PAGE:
The Accidental Exporter 

Woman Exporting

Statistically, 80% of the world’s purchasing power, 92% of its economic growth and 95% of its consumers reside outside of the United States. By 2050, the world’s population is on track to exceed 9 billion people, a vast majority of whom are middle-class. Thanks to the internet, a U.S. company that has never exported before may suddenly find themselves with a foreign buyer. Even seasoned exporters are at times caught off-guard by a sales inquiry from a country they’ve not marketed to. 

Could this be an opportunity warranting further investigation? 

Exporting may not be a top priority for many startups, but international demand can present opportunities. The ability to have globally diversified markets allows you to quickly pivot in times of domestic downturns, it enhances innovation and can even contribute to the faster growth of your company. 

So, how do you know that you are an Accidental Exporter? 

Did you receive an inquiry from a foreign customer? Were you asked by your domestic customer to ship to a foreign destination? Export transactions can take many forms. In fulfilling international orders, you’re asked to accommodate an array of logistical scenarios, varying terms of sale and unique customer preferences about delivery of your goods. These variables can quickly complicate your obligations under U.S. export control laws and regulations. For example, one complication is to identify and assign the correct export compliance responsibilities in transactions like these:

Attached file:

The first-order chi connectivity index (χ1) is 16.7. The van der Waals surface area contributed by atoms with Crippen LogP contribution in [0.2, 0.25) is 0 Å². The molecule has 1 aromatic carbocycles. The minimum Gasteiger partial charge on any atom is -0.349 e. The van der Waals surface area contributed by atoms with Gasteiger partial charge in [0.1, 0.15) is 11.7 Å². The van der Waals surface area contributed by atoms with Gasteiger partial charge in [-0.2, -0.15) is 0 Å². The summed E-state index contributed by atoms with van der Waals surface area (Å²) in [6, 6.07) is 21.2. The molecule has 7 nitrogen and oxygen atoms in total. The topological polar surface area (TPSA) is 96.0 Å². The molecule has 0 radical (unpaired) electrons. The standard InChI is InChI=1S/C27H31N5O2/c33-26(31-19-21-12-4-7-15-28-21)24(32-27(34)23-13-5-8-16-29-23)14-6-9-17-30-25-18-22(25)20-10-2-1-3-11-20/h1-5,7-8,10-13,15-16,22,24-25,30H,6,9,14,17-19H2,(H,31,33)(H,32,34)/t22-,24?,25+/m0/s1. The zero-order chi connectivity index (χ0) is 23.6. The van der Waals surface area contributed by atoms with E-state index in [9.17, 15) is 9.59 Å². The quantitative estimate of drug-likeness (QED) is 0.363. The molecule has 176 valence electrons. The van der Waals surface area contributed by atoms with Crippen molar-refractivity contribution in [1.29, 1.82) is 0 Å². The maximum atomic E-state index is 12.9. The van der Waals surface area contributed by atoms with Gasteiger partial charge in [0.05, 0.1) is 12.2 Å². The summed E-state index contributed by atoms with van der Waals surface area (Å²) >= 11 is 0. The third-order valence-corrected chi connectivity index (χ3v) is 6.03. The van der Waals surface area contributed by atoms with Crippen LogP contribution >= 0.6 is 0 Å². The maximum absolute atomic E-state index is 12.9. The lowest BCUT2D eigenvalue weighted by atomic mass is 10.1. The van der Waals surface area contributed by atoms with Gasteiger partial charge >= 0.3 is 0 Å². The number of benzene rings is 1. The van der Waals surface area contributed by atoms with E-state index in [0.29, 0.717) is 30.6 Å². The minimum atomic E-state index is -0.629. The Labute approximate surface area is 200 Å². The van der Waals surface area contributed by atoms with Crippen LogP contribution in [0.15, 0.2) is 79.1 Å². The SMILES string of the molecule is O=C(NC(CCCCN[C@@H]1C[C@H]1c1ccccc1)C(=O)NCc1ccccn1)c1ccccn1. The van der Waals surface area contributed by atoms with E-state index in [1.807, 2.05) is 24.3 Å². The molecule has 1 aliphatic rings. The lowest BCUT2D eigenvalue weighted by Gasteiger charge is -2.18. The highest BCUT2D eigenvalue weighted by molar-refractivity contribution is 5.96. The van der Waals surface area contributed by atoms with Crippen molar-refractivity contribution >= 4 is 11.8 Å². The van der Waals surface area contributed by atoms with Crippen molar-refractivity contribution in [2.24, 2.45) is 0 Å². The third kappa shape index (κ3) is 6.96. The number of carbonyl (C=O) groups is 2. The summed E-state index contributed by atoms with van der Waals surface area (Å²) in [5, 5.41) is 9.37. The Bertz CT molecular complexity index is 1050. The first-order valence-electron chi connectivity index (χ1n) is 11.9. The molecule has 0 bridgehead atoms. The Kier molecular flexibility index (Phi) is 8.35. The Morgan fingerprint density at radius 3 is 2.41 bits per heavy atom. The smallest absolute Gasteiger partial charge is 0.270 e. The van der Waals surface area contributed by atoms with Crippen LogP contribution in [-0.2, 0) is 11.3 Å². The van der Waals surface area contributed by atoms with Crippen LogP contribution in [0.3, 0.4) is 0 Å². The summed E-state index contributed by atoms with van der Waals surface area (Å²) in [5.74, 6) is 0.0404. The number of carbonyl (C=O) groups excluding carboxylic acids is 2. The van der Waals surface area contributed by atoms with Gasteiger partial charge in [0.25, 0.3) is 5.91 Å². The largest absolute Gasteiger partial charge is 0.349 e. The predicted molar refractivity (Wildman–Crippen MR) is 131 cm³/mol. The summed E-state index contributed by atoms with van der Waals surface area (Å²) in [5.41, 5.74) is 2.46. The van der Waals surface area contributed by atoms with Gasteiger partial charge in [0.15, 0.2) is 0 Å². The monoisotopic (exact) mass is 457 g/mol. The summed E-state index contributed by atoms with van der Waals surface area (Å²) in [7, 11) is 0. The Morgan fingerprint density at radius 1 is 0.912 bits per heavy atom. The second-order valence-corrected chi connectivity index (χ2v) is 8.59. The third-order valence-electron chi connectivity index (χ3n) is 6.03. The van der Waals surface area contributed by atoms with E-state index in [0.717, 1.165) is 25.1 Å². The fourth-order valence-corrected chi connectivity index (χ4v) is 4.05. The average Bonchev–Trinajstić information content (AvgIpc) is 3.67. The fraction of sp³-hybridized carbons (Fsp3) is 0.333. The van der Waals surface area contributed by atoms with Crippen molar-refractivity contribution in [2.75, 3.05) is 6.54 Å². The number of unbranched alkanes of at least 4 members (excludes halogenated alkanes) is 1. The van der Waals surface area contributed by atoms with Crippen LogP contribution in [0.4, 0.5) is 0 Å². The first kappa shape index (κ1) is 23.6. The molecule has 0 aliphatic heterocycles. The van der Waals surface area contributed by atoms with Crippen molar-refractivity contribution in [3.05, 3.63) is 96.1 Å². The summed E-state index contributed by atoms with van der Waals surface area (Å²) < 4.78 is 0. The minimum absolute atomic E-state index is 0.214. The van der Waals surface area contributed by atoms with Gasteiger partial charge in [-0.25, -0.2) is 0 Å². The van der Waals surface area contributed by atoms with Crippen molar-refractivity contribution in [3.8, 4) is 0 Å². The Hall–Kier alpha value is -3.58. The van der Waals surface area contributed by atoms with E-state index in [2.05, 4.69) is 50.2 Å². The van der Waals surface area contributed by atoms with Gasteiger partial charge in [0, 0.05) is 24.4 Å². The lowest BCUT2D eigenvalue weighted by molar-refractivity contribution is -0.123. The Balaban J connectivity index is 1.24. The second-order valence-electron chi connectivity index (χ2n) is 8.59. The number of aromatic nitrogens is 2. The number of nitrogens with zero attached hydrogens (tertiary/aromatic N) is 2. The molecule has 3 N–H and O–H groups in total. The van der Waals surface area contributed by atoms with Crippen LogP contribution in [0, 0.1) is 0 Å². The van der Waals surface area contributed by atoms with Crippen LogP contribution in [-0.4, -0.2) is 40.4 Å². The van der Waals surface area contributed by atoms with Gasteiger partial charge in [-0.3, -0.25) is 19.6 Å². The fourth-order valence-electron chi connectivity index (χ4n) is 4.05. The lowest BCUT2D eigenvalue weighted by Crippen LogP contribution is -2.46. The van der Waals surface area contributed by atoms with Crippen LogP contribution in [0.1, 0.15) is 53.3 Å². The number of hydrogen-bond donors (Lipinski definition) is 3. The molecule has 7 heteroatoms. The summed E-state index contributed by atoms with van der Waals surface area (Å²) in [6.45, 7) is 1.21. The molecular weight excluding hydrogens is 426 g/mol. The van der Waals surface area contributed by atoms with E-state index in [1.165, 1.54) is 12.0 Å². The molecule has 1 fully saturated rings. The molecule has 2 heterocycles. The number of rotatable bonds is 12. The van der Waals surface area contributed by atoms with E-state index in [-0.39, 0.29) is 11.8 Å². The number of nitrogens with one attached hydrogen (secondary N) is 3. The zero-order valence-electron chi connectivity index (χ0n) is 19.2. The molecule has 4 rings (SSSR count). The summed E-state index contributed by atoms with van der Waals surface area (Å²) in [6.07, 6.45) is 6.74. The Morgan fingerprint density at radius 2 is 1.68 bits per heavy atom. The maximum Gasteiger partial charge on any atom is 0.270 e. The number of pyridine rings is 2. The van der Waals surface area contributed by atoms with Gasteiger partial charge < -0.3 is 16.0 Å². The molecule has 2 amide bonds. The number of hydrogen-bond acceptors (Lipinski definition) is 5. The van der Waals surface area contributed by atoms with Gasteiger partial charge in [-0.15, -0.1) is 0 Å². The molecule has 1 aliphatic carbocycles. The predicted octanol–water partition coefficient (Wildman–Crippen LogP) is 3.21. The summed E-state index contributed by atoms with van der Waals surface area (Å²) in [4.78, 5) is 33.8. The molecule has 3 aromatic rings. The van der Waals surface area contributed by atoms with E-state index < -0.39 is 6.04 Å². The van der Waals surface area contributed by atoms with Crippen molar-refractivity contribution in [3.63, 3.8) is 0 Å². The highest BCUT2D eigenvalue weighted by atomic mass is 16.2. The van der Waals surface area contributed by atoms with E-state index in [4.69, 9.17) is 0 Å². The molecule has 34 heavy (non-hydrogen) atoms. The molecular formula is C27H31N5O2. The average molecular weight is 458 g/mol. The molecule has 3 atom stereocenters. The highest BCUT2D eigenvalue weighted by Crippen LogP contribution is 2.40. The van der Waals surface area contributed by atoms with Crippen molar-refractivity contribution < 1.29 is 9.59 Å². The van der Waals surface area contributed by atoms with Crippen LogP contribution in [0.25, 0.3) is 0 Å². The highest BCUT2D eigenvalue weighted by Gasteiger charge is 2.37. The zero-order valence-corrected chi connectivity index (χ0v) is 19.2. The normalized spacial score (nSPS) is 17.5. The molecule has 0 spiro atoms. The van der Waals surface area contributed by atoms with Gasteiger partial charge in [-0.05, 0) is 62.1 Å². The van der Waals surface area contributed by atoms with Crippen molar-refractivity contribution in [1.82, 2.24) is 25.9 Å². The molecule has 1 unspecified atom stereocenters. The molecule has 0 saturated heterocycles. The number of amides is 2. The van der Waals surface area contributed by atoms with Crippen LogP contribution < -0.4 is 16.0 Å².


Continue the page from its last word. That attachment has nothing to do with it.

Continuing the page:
• A customer places an order for delivery to their Miami-based forwarder; you have no further insight into where the merchandise will go after it is delivered in Miami.
  • A customer in Japan orders electronic components, but asks you to deliver them to, and invoice its U.S. subsidiary. 
  • A customer from Ohio orders items for shipment to India and informs you that their forwarder will collect the items from your warehouse, but also asks you to substitute their commercial documents for yours.
  • A customer orders items for shipment to Guatemala and insists that you use their forwarder. 

My best advice is to determine each party’s role in the transaction starting with the terms of sale – Incoterms. Remember there will likely be two sets of these terms: one for the domestic sale and another for the international sale between your customer and their foreign customer. 

Proceed with caution. Trust, but verify. There are a host of U.S. Export Regulations that you should consider to, at the very least, make sure the inquiry is legitimate. Does the prospective buyer match the profile of your domestic buyer? Have you screened the prospective buyer against a denied parties list

Wisconsin’s vast ecosystem of support organizations can assist you with this task. 

I would be remiss if I suggested to you that you should go headlong into exporting without first creating a plan: a plan that focuses on researching your potential market. You want to ensure that you’ve covered issues such as brand consistency, hidden costs and paperwork, pricing, time zones and other barriers that can cause unforeseen and difficult situations. 

Fortunately, Wisconsin’s SBDC Go Global Initiative is here to assist you with your accidental export.